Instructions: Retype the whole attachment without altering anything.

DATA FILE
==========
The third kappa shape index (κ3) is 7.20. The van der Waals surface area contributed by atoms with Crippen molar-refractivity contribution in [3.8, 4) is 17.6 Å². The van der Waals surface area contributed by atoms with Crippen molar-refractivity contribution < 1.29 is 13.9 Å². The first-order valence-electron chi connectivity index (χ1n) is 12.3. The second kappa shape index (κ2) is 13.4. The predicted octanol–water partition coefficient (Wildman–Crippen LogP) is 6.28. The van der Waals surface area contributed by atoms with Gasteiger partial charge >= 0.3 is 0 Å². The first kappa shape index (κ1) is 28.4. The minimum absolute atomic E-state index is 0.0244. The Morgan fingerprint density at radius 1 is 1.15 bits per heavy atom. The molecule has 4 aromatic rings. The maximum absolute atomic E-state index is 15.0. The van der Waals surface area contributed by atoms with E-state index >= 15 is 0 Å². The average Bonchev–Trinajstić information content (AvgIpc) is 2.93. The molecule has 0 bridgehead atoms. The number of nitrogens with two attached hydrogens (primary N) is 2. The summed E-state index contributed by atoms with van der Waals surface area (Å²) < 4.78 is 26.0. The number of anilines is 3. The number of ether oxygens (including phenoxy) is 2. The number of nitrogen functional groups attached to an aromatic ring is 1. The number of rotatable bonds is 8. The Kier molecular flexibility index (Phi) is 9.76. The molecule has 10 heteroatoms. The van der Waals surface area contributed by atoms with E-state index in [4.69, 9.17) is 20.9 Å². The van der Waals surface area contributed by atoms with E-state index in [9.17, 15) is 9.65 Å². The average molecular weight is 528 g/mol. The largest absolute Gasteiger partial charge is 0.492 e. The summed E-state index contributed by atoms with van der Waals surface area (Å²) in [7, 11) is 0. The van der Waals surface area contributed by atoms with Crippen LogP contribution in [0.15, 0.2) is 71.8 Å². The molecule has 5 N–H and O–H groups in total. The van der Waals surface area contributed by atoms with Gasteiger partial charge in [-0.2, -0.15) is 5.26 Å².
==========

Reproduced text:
The third kappa shape index (κ3) is 7.20. The van der Waals surface area contributed by atoms with Crippen molar-refractivity contribution in [3.8, 4) is 17.6 Å². The van der Waals surface area contributed by atoms with Crippen molar-refractivity contribution < 1.29 is 13.9 Å². The first-order valence-electron chi connectivity index (χ1n) is 12.3. The second kappa shape index (κ2) is 13.4. The predicted octanol–water partition coefficient (Wildman–Crippen LogP) is 6.28. The van der Waals surface area contributed by atoms with Gasteiger partial charge >= 0.3 is 0 Å². The first kappa shape index (κ1) is 28.4. The minimum absolute atomic E-state index is 0.0244. The Morgan fingerprint density at radius 1 is 1.15 bits per heavy atom. The molecule has 4 aromatic rings. The maximum absolute atomic E-state index is 15.0. The van der Waals surface area contributed by atoms with E-state index >= 15 is 0 Å². The average Bonchev–Trinajstić information content (AvgIpc) is 2.93. The molecule has 0 bridgehead atoms. The number of nitrogens with two attached hydrogens (primary N) is 2. The summed E-state index contributed by atoms with van der Waals surface area (Å²) < 4.78 is 26.0. The number of anilines is 3. The number of ether oxygens (including phenoxy) is 2. The number of nitrogen functional groups attached to an aromatic ring is 1. The number of rotatable bonds is 8. The Kier molecular flexibility index (Phi) is 9.76. The molecule has 10 heteroatoms. The van der Waals surface area contributed by atoms with E-state index in [4.69, 9.17) is 20.9 Å². The van der Waals surface area contributed by atoms with E-state index in [9.17, 15) is 9.65 Å². The average molecular weight is 528 g/mol. The largest absolute Gasteiger partial charge is 0.492 e. The summed E-state index contributed by atoms with van der Waals surface area (Å²) in [7, 11) is 0. The van der Waals surface area contributed by atoms with Crippen LogP contribution in [0.15, 0.2) is 71.8 Å². The molecule has 5 N–H and O–H groups in total. The van der Waals surface area contributed by atoms with Gasteiger partial charge in [-0.2, -0.15) is 5.26 Å².